Savers have been dealt a blow with the news that National Savings & Investments (NS&I) has withdrawn its savings accounts that pay above inflation.
The Index-linked Savings Certificates were relaunched four months ago, and offer savers a rate of the retail prices index plus 0.5%.
However, because they are backed by the Government there is a limit on how much can be taken in deposits to ensure that the accounts do not swamp the savings market.
The accounts have proven especially popular as they are considered to be secure by the public and pay attractive rates of interest.
In the four months that the inflation linked accounts have been available, 500,000 people have saved into them.
Since Chancellor George Osborne announced that the accounts would become available once more, savers have been able to invest between £100 and £15,000.
NS&I has said that new sales over the phone ended on Tuesday evening, while applications made by post will be valid if they are received today.
All other applications received after midnight tonight will be turned away.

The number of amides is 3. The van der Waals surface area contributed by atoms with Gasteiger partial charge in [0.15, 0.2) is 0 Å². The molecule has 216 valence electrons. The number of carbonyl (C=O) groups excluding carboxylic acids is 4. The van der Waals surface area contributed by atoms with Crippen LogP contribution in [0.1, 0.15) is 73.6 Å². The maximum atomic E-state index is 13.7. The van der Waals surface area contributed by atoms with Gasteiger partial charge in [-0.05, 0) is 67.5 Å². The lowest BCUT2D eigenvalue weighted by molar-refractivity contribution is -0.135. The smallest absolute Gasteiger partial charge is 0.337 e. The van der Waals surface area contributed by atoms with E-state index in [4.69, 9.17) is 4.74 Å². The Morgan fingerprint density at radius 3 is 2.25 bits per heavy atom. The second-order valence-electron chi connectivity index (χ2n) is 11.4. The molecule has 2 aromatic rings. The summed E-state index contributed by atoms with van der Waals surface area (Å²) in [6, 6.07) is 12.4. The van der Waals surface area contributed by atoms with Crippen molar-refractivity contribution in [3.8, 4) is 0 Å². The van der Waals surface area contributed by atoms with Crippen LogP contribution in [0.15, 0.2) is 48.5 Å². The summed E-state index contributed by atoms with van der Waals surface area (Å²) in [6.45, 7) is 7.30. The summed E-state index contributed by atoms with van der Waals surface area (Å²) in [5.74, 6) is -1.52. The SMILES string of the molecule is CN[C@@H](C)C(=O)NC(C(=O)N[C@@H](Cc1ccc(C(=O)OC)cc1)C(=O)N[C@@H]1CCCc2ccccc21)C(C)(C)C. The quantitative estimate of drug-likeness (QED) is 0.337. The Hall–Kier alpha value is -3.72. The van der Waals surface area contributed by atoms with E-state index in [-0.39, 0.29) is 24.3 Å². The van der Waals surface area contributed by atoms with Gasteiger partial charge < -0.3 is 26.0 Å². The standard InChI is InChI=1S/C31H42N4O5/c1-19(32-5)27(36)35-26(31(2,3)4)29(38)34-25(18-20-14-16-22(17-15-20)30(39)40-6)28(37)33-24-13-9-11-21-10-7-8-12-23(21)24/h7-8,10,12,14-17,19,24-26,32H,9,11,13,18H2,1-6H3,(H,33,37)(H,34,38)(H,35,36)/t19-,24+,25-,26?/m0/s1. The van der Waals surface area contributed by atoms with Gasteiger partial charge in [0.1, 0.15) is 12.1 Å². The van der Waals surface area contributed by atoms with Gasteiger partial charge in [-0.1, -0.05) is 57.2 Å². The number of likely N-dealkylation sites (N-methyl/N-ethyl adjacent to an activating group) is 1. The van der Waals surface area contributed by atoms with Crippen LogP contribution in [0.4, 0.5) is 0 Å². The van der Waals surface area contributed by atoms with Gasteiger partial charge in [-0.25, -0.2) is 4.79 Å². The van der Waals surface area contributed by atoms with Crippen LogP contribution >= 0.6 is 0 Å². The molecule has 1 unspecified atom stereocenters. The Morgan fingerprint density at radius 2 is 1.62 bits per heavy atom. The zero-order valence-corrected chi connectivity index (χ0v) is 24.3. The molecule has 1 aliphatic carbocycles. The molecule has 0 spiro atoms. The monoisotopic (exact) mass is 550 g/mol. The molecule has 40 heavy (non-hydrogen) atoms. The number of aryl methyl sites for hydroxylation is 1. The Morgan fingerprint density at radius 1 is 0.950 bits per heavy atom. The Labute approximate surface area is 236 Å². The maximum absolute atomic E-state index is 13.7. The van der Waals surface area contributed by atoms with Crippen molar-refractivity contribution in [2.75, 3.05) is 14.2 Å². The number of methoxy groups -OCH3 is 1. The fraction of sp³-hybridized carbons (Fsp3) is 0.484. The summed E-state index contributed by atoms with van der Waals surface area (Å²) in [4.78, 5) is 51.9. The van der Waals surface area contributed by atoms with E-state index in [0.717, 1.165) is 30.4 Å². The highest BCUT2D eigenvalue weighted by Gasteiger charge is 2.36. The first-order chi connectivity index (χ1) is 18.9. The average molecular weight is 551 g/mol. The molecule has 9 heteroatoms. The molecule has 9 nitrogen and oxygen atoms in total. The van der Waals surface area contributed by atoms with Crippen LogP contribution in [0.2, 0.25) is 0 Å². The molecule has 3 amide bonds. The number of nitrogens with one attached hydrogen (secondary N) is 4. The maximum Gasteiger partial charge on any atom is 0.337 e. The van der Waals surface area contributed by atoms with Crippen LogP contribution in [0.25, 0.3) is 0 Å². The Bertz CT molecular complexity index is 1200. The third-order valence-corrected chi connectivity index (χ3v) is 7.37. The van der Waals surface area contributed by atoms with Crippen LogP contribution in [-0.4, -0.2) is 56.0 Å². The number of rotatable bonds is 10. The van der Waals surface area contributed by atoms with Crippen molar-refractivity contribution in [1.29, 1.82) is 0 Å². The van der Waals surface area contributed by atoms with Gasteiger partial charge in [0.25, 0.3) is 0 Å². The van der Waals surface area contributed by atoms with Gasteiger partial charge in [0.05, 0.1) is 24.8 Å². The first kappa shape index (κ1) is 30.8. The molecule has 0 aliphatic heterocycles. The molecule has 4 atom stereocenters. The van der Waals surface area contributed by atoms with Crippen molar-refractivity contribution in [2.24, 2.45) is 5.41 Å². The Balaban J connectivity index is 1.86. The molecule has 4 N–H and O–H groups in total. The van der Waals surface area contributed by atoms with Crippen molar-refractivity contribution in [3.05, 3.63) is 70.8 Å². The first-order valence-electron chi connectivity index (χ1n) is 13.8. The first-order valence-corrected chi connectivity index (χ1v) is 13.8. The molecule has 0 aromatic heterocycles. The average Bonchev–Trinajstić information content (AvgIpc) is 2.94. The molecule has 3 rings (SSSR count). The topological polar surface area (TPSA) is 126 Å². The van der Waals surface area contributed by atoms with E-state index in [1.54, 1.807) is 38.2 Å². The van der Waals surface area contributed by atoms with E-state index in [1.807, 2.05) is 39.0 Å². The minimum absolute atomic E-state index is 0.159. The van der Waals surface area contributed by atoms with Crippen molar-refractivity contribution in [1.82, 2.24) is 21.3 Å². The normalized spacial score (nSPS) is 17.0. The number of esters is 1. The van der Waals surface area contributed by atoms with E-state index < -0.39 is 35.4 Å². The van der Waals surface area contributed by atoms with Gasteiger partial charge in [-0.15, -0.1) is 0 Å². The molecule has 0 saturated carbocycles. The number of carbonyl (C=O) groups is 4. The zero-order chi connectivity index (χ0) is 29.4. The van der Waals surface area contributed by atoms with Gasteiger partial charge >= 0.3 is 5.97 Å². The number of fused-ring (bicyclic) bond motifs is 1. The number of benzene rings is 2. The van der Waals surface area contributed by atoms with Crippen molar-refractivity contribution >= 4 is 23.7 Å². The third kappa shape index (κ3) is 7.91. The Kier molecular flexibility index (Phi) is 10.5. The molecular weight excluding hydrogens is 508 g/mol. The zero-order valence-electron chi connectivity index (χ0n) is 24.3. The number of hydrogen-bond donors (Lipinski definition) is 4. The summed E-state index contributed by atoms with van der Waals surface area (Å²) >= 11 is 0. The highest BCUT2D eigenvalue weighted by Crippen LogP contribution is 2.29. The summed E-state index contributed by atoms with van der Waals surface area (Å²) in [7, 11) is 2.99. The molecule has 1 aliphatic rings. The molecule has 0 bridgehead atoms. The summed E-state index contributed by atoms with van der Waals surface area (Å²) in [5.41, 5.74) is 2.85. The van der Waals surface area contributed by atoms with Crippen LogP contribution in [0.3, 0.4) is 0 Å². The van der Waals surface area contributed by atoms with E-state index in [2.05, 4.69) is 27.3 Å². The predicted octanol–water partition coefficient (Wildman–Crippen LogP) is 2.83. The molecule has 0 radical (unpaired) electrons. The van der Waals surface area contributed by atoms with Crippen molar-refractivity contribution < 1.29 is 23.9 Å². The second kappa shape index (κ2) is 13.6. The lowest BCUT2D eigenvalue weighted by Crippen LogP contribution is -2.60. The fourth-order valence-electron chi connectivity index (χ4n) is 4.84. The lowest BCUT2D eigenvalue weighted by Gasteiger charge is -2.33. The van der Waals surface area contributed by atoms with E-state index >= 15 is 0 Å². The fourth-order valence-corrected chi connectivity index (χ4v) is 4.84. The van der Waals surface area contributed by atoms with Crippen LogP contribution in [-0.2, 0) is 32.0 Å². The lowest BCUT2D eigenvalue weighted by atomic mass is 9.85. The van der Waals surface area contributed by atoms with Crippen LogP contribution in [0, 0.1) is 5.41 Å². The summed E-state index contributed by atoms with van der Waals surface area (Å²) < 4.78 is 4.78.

Jane Platt, chief executive of NS&I, said that the Government-backed provider was in danger of exceeding its net financing target of £2 billion because of the volume of sales the accounts were attracting.
The announcement comes after Birmingham Midshires pulled its three and five year inflation linked products at the end of August.
There are still a couple of options for savers looking to shelter their savings from inflation, with the Post Office and Cambridge Building Society offering inflation-linked bonds. However, with NS&I pulling its accounts, other providers may look to follow suit in the near future.
"Today's news will come as a disappointment for savers looking to shelter their funds from the effects of inflation," said Rachel Thrussell, savings expert at Moneyfacts.co.uk.
"However, the announcement is not totally unexpected as NS&I has strict limits on the amount of deposits it can accept.
"There are still a couple of options for savers looking to protect their savings against inflation, but they should act fast as these may not be around for much longer."
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